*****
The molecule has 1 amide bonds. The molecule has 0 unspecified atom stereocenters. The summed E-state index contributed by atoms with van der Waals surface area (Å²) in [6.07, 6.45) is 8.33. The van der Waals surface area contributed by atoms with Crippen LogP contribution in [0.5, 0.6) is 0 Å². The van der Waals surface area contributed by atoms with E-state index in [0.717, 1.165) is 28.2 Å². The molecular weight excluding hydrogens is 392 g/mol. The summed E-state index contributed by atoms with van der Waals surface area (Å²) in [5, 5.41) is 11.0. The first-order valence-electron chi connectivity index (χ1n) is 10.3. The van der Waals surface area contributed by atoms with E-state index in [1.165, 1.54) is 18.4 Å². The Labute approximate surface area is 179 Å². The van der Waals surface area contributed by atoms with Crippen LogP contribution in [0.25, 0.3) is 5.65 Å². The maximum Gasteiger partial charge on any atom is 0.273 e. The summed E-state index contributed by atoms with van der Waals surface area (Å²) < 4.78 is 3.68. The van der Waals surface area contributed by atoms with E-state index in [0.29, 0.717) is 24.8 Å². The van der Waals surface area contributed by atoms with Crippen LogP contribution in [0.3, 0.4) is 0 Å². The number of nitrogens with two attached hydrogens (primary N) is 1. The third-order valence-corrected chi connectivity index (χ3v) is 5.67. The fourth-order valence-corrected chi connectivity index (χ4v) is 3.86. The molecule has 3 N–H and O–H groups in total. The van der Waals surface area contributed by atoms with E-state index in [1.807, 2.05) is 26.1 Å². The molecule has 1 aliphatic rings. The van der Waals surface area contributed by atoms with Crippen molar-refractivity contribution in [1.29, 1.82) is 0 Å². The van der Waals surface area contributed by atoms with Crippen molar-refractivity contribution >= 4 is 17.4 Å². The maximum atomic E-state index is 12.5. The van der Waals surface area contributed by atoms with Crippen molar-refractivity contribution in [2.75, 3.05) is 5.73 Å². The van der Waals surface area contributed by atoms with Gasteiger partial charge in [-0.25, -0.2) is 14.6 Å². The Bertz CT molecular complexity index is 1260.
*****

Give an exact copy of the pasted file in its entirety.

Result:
The molecule has 1 amide bonds. The molecule has 0 unspecified atom stereocenters. The summed E-state index contributed by atoms with van der Waals surface area (Å²) in [6.07, 6.45) is 8.33. The van der Waals surface area contributed by atoms with Crippen LogP contribution in [0.5, 0.6) is 0 Å². The van der Waals surface area contributed by atoms with E-state index in [0.717, 1.165) is 28.2 Å². The molecular weight excluding hydrogens is 392 g/mol. The summed E-state index contributed by atoms with van der Waals surface area (Å²) in [5, 5.41) is 11.0. The first-order valence-electron chi connectivity index (χ1n) is 10.3. The van der Waals surface area contributed by atoms with E-state index in [1.165, 1.54) is 18.4 Å². The Labute approximate surface area is 179 Å². The van der Waals surface area contributed by atoms with Crippen LogP contribution in [0.25, 0.3) is 5.65 Å². The maximum Gasteiger partial charge on any atom is 0.273 e. The summed E-state index contributed by atoms with van der Waals surface area (Å²) < 4.78 is 3.68. The van der Waals surface area contributed by atoms with E-state index in [0.29, 0.717) is 24.8 Å². The van der Waals surface area contributed by atoms with Crippen LogP contribution in [0.3, 0.4) is 0 Å². The number of nitrogens with two attached hydrogens (primary N) is 1. The third-order valence-corrected chi connectivity index (χ3v) is 5.67. The fourth-order valence-corrected chi connectivity index (χ4v) is 3.86. The molecule has 3 N–H and O–H groups in total. The van der Waals surface area contributed by atoms with E-state index in [1.807, 2.05) is 26.1 Å². The molecule has 1 aliphatic rings. The van der Waals surface area contributed by atoms with Crippen molar-refractivity contribution in [1.29, 1.82) is 0 Å². The van der Waals surface area contributed by atoms with Crippen molar-refractivity contribution >= 4 is 17.4 Å². The maximum atomic E-state index is 12.5. The van der Waals surface area contributed by atoms with Crippen molar-refractivity contribution in [2.75, 3.05) is 5.73 Å². The van der Waals surface area contributed by atoms with Gasteiger partial charge in [-0.25, -0.2) is 14.6 Å². The Bertz CT molecular complexity index is 1260.